This law was amended on April 21, 1902.  The revision regulated the practice of osteopathic medicine in the state.  It created a subsidiary committee to the Medical Board – the osteopathic examining committee – who inspected individuals who applied to practice osteopathic medicine in the state.  Like the earlier law these individuals had to provide the committee with “a diploma or a physician’s osteopathic certificate from a reputable college of osteopathy as determined” by the committee.  Secondly they had to prove that they had completed coursework in the subjects of pathology, physiological chemistry, gynecology, minor surgery, osteopathic diagnosis, principles and practice of osteopathy.  Persons already engage in the practice of osteopathic medicine had thirty days to comply with the law.  Those meeting the legal standards were granted a certificate, but were barred from administering drugs and performing major surgeries.  Once the certificate was granted they had to file it in the Probate Court of the county they resided.

Governor Frank Willis approved another revision to this law on May 1, 1915.  This supplement sought to regulate “limited branches” of medicine.  The State Medical Board was empowered to “examine and register persons desiring to practice any limited branch or branches of medicine or surgery.”  These “limited branches” were specified as being “chiropractic, naprapathy, spondylotherapy, mechanotherapy, neuropathy, electro-therapy, hydro-therapy, suggestive-therapy, psycho-therapy, magnetic healing, chiropody, Swedish movements [and], massage.”  The board was authorized to call to “its aid” persons specializing in such fields to assist in the examination process.  If the applicant passed the consideration of the board they were issued a certificate – Limited Practitioner Certificate.  They were forbidden to “practice any other branch or branches of medicine or surgery nor” were they allowed “to treat infectious, contagious or venereal diseases” nor “prescribe or administer drugs, or to perform major surgery.”  They too were required to file their certificate in the Probate Court of the county in which they practiced.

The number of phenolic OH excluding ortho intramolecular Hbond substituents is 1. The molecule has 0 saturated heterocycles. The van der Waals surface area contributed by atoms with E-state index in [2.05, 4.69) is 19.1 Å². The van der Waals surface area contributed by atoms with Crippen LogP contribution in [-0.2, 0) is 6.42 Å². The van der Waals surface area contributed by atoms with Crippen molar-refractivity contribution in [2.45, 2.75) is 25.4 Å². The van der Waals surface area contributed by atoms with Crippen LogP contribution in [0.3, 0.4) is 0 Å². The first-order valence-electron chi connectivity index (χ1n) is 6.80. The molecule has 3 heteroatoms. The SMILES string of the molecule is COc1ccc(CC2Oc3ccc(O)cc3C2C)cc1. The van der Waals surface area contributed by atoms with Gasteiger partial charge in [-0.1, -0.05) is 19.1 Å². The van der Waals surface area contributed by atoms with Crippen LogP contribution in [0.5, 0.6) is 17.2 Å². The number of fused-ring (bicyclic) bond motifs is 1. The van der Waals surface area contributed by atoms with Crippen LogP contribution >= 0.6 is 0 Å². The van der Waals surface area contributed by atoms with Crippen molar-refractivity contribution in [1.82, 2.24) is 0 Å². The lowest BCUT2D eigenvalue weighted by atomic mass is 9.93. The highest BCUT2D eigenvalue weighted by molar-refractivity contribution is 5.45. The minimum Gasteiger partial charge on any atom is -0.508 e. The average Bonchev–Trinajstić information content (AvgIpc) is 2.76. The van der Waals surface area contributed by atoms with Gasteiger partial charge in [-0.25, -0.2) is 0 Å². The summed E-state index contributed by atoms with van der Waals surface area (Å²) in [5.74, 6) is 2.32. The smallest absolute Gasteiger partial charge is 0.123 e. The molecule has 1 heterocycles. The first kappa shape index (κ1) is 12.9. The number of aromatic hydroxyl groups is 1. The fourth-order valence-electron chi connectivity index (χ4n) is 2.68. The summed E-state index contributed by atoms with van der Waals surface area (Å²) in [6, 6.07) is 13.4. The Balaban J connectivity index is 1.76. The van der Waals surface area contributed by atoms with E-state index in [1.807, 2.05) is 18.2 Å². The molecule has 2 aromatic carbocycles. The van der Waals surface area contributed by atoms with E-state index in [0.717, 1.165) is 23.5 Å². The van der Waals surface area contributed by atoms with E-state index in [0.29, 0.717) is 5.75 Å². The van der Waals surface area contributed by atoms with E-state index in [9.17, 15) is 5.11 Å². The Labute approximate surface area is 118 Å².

The limited practitioner certificate was modified in November 1975 to exclude chiropractors.  The law established the State Board of Chiropractic Examiners.  This board examined the credentials of chiropractors and granted licenses to practice chiropractic medicine accordingly.  These licenses were required to be filed in the Probate Court of residency of the practicing chiropractor.  The laws requiring the registration of medical certificates with the local Probate Courts throughout the state were repealed in 1997.

Nurses Licenses (1916-1956)

These records contain copies of the nursing certificates of registered nurses who intended to practice nursing within Union County.  The records show certificate number, nurse, county of residence, date, name and location of degree-granting school of nursing, indicates date certificate issued with names of chairman and secretary-treasurer of the state nurses board signing the certificate, and also shows date certificate recorded in the probate court and the judge.

On April 27, 1915, the Ohio General Assembly passed a law “to regulate the practice of nursing in the state of Ohio.”  This law required all individuals practicing as registered nurses, after January 1, 1916, to receive certification from a nurses’ examination committee.  The applicant was to present their diploma and to state the “actual time spent in the study of nursing.”  If their credentials were acceptable to the board, based on guidelines from the State Medical Board, they were granted a certificate to practice nursing.  The individual was then required to file their certificate with the probate judge and this served as “conclusive evidence that its owner [was] entitled to practice nursing as a registered nurse” in the State of Ohio.